I independently came up with similar figures, so they are either right, or we are wrong together!

The 110 L/day doesn't sound so high when you consider the amount of water required to produce the food we eat, that we are ultimately responsible for. This article lists L required to produce common foods:

https://www.theguardian.com/news/datablog/2013/jan/10/how-much-water-food-production-waste

At the lower end of the list, a single egg is 196 L, going up to chicken, pork, beef at 4,000~15,000 L/kg. If you add up a days meals, it would be quite a lot. But not all of that is pumped water (I don't think?), but certainly a good % is in many/most cases.

Hmmm, I grew up on a farm in the Midwest USA, we 'finished' cattle - taking them from ~ 500# to slaughter weight of ~ 1100# (rough numbers, going from long ago memory about details I didn't care that much about, but close enough). We didn't irrigate our crops, and I'm reading that a steer will consume ~ 15 G (OK, try this in L/kg) ~ 60 L/day, and estimate ~ 1 year to finish, that's ~ 22,000 L. A 500 kg steer might finish out (meat minus bones, etc) ~ 200 kg, so that's 110 L/kg, a long way from 15,000. Of course, other areas will need to irrigate crops, and there is more water in the processing, transport, etc.

But it still seems not hard to get to the 110 L/day mark for human water usage for food on average. A single almond requires over 1 gallon of water, And I think almost all of that is from irrigation.
 
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I think I would have to take issue with the level that ground water has declined.
If the ground water dropped by 30 feet anywhere, many wells would no longer function. ...
I think those numbers refer to the deep wells (I'm assuming they need to go deep for the large quantities they need for irrigation), so they may have little affect on the shallow wells.


Feels so weird that it asks a look into the methodology, but the article is actually behind a paywall (at least I can't access it).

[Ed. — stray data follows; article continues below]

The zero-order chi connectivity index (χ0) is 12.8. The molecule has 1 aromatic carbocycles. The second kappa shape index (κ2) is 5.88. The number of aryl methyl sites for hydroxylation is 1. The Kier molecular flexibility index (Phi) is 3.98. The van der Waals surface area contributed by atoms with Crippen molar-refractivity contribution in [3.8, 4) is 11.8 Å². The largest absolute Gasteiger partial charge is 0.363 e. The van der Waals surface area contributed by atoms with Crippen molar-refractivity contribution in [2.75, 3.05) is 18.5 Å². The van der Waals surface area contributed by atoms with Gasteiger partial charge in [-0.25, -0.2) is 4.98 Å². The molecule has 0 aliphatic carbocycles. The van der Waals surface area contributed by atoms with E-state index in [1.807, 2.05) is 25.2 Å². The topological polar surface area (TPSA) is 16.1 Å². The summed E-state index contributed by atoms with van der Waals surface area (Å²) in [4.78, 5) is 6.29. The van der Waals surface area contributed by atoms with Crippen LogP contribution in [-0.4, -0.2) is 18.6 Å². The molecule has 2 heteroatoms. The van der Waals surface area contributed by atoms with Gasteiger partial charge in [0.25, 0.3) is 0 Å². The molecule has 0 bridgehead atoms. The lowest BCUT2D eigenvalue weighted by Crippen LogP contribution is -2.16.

Anyway, those groundwater declines alone makes me feel bad, without even checking the other part. Sounds like a desert in making.
Well, I don't have access either. That's why I'm asking - why is that weird? I thought someone here who has more insight into this field might have other sources, or could expand/debunk upon what I found. But it seems the numbers aren't out of whack, based on what we've put together so far?

Yes, the desert in the making aspect is scary. I'm not a "doom and gloom" person, but I find it pretty unsettling. We seem to be becoming more and more dependent on irrigation to feed the masses, and it is a waning resource. Maybe technology can stay ahead of the game, but food on a large scale is hard to do in green houses, or other water savings ways.
 
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IMHO, there are further complications.
IIRC, although much of Nile delta is subsiding due combination of compaction, water extraction, gas & oil extraction etc, some parts are rising, apparently due second-order isostatic effects. Downside is such rises may not keep pace with sea-level changes, and they would not accommodate the many folk displaced from flooded regions...